Spanish region bans smoking in outdoor public places to fight covid
Spanish region bans smoking in outdoor public places in attempt to fight coronavirus – despite lack of evidence that smoke can transmit the disease
- The ban came into effect Thursday in Spain’s northwestern region of Galicia
- It bans smoking in a public area if social distancing can not be guaranteed
- It is mandatory in Spain to wear a face mask in outdoor and indoor public spaces
A region in Spain has introduced a ban on smoking in outdoor public places when social distancing cannot be guaranteed.
The ban came into effect Thursday in Spain’s northwestern region of Galicia, with other areas mulling similar restrictions to curb the spread of the coronavirus.
Under a law approved by the regional government of Galicia late on Wednesday which came into force at midnight, removing a face mask to smoke in public is not allowed if it is not possible to maintain a distance of two meters (6.7 feet) between people.
The move is supported by research from Spain’s health ministry, who last month found that smoking can spread the virus because people project droplets when they exhale smoke.
In addition, the virus could be spread when a person removes their face mask to smoke a cigarette, and by touching their cigarette before bringing it to their mouth.
A region in Spain has introduced a ban on smoking in outdoor public places when social distancing cannot be guaranteed. Above, a woman smokes a ta bar terrace despite the ban on the first day the new law came into force in Galicia
The ban came into effect Thursday in Spain’s northwestern region of Galicia. Above, a man smokes a cigarette in a bar’s terrace in Valencia on August 13
It is mandatory in all of Spain, except in the Canary Islands, to wear a face mask in all outdoor and indoor public spaces.
The Spanish Society of Epidemiology in July called for smoking to be banned in outdoor spaces, arguing there is a risk that smokers infected with COVID-19 but who are asymptomatic ‘could release droplets’ containing the virus ‘which put at risk the rest of the population’.
The smoking ban is the first of its kind in Spain and is part of a series of new measures imposed by Galicia, best-known as the destination for pilgrims hiking along the Camino de Santiago, to curb the spread of COVID-19.
It has already ordered the closure of bars and nightclubs and restricted the number of people who can enter shops at the same time.
Officials in other regions such as Madrid and the southern region of Andalusia, along with those in the central regions of Castilla y Leon and Castilla La Mancha, said they were considering similar smoking restrictions.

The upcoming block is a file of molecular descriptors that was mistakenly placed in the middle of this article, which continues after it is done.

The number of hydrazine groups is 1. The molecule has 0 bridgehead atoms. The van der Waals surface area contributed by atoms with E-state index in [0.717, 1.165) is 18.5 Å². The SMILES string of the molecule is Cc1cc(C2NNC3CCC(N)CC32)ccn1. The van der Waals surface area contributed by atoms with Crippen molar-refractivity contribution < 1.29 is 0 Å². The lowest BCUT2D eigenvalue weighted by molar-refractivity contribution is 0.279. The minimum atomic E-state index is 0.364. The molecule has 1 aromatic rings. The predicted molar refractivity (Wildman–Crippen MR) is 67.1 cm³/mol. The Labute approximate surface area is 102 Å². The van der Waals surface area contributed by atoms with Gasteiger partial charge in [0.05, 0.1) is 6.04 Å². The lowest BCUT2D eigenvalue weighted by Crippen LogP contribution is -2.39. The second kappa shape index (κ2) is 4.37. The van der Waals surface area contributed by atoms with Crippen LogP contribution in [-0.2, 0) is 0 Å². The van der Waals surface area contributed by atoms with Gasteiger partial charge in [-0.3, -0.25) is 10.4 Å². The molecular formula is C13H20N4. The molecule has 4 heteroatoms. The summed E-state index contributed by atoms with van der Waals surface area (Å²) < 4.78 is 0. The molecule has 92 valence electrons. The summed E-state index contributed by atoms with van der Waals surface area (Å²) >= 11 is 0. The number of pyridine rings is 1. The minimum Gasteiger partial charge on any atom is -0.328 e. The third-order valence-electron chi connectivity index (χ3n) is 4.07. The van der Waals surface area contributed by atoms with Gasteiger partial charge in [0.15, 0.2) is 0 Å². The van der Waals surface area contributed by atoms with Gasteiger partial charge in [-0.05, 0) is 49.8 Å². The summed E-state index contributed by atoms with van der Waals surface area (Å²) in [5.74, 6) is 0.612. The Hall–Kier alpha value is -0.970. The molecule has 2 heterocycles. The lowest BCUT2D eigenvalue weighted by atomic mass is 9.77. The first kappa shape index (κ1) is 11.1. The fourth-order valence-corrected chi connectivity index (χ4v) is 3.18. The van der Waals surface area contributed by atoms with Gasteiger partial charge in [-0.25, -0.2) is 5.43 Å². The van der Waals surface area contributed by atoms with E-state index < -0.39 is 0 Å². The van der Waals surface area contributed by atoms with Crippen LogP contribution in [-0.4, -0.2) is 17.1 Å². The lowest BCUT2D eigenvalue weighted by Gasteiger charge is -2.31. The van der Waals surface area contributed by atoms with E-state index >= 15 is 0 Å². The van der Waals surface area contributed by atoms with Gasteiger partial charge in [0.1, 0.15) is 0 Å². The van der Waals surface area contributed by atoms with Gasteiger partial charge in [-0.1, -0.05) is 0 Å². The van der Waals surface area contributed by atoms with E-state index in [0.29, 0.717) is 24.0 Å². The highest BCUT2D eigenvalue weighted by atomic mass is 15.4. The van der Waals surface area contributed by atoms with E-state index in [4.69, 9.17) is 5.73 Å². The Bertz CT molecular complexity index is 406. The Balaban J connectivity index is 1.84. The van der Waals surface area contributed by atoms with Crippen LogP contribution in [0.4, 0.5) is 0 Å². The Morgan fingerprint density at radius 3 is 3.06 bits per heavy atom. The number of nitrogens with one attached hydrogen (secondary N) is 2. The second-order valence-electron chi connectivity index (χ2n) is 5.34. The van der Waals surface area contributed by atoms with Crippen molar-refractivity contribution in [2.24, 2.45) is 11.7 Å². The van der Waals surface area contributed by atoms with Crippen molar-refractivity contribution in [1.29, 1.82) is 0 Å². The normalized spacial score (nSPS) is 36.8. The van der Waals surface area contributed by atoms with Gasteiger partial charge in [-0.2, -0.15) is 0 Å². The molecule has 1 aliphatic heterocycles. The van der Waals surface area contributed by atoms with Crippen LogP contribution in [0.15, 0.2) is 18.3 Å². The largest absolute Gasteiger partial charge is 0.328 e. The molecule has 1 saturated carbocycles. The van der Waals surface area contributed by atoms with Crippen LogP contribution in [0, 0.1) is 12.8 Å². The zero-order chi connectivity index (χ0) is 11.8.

Spain’s highly decentralised system of government makes regions responsible for healthcare, leading to a patchwork of different measures to curb the virus across the country of 47 million people.
The World Health Organization has said tobacco users are likely to be more vulnerable to being infected by the virus and could increase the possibility of transmission of the disease since it involves contact of fingers with the lips.
While the smoking ban was applauded by many medical experts, some questioned its effectiveness.
‘There is not yet enough solid scientific information to show that in open spaces, tobacco smoke can transmit the disease,’ Fernando Garcia, an epidemiologist at the Carlos III institute for health, told AFP.
Smoking does increase the risk of getting coronavirus, according to a major British study that disputes growing evidence that the habit is protective.
A team at Imperial College London, King’s College London and Zoe – the developer of a symptom-tracking app – looked at 2.4million Britons, of which 11 per cent reported smoking.
The main finding was that current smoking was linked with a ‘substantially increased risk of developing symptoms suggestive of COVID-19’.
Among ‘standard users’ – those who never actually had a test – current smokers were 14 per cent more likely to develop the classic triad of symptoms of COVID-19 than non-smokers.
These were a fever, persistent cough and shortness of breath.
They were also 29 per cent more likely to have more than five symptoms, and 50 per cent more likely to have more than 10 symptoms.
In addition, current smokers who tested positive were more than twice as likely to need to attend hospital due to COVID-19.
The findings are in stark contrast to smaller and less accurate papers so far, citing a lower risk of hospitalisation in smokers.
‘To take such an extreme measure when there is not anough evidence, I think is a bit disproportionate.’
With 30 cases per 100,000 inhabitants, Galicia has one of the lowest prevalence rates of the virus in Spain, which has nearly 330,000 infections, the highest number in Western Europe.
The ban on smoking comes as the country grapples with the worst infection rate in western Europe. Spain now has 376,864 confirmed total cases, and 28,579 deaths.
Spain confirmed 44,400 new cases over the past 14 days alone, compared with just 4,700 new cases registered by Italy, with 60 million inhabitants, which was the first European country to be rocked by the virus.
Spain is still in good shape compared with many countries in the Americas, where the spread seems unchecked in the United States, Mexico and several South American countries.
But hospitalizations with COVID-19 have quintupled in Spain since early July, when cases were down to a trickle after a severe lockdown stopped a first wave of the virus that had pushed the health care system to breaking point.
On Tuesday, Spain’s ministry reported 805 people nationwide hospitalized over the past seven days. Half of the 64 people who died over the previous week were from Aragon, the region surrounding Zaragoza.
Source: Read Full Article